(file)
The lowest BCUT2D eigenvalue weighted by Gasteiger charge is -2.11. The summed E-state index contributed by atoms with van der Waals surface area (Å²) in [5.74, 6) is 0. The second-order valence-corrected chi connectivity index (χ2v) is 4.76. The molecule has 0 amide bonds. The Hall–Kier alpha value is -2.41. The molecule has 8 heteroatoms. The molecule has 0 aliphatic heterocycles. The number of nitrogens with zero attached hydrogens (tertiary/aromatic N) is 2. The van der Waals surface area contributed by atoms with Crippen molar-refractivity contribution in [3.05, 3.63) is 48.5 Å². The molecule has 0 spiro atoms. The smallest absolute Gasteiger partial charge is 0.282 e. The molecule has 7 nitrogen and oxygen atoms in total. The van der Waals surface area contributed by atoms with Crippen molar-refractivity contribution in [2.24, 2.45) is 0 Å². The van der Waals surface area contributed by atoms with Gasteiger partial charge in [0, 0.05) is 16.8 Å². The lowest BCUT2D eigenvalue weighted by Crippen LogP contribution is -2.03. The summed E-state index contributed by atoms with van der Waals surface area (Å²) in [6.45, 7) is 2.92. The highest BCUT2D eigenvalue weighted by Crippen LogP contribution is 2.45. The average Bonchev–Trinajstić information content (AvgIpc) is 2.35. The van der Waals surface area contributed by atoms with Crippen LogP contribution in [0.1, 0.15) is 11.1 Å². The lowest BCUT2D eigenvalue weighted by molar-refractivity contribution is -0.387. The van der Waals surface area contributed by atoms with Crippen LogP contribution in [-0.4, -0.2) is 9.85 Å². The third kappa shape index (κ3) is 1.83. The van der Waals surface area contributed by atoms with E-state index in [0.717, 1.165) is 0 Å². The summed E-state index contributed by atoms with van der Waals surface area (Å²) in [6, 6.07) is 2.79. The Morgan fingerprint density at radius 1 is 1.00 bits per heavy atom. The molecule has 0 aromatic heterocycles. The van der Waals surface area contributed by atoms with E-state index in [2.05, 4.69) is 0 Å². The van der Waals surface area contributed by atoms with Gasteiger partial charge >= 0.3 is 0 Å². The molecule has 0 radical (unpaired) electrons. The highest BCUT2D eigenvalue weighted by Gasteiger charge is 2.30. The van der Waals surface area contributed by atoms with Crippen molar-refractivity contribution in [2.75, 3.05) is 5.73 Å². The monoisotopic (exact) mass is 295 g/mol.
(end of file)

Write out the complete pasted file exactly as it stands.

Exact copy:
The lowest BCUT2D eigenvalue weighted by Gasteiger charge is -2.11. The summed E-state index contributed by atoms with van der Waals surface area (Å²) in [5.74, 6) is 0. The second-order valence-corrected chi connectivity index (χ2v) is 4.76. The molecule has 0 amide bonds. The Hall–Kier alpha value is -2.41. The molecule has 8 heteroatoms. The molecule has 0 aliphatic heterocycles. The number of nitrogens with zero attached hydrogens (tertiary/aromatic N) is 2. The van der Waals surface area contributed by atoms with Crippen molar-refractivity contribution in [3.05, 3.63) is 48.5 Å². The molecule has 0 spiro atoms. The smallest absolute Gasteiger partial charge is 0.282 e. The molecule has 7 nitrogen and oxygen atoms in total. The van der Waals surface area contributed by atoms with Crippen molar-refractivity contribution in [2.24, 2.45) is 0 Å². The van der Waals surface area contributed by atoms with Gasteiger partial charge in [0, 0.05) is 16.8 Å². The lowest BCUT2D eigenvalue weighted by Crippen LogP contribution is -2.03. The summed E-state index contributed by atoms with van der Waals surface area (Å²) in [6.45, 7) is 2.92. The highest BCUT2D eigenvalue weighted by Crippen LogP contribution is 2.45. The average Bonchev–Trinajstić information content (AvgIpc) is 2.35. The van der Waals surface area contributed by atoms with Crippen LogP contribution in [0.1, 0.15) is 11.1 Å². The lowest BCUT2D eigenvalue weighted by molar-refractivity contribution is -0.387. The van der Waals surface area contributed by atoms with Crippen LogP contribution in [-0.4, -0.2) is 9.85 Å². The third kappa shape index (κ3) is 1.83. The van der Waals surface area contributed by atoms with E-state index in [0.717, 1.165) is 0 Å². The summed E-state index contributed by atoms with van der Waals surface area (Å²) in [6, 6.07) is 2.79. The Morgan fingerprint density at radius 1 is 1.00 bits per heavy atom. The molecule has 0 aromatic heterocycles. The van der Waals surface area contributed by atoms with E-state index in [2.05, 4.69) is 0 Å². The van der Waals surface area contributed by atoms with Gasteiger partial charge >= 0.3 is 0 Å². The molecule has 0 radical (unpaired) electrons. The highest BCUT2D eigenvalue weighted by Gasteiger charge is 2.30. The van der Waals surface area contributed by atoms with Crippen molar-refractivity contribution in [2.75, 3.05) is 5.73 Å². The monoisotopic (exact) mass is 295 g/mol.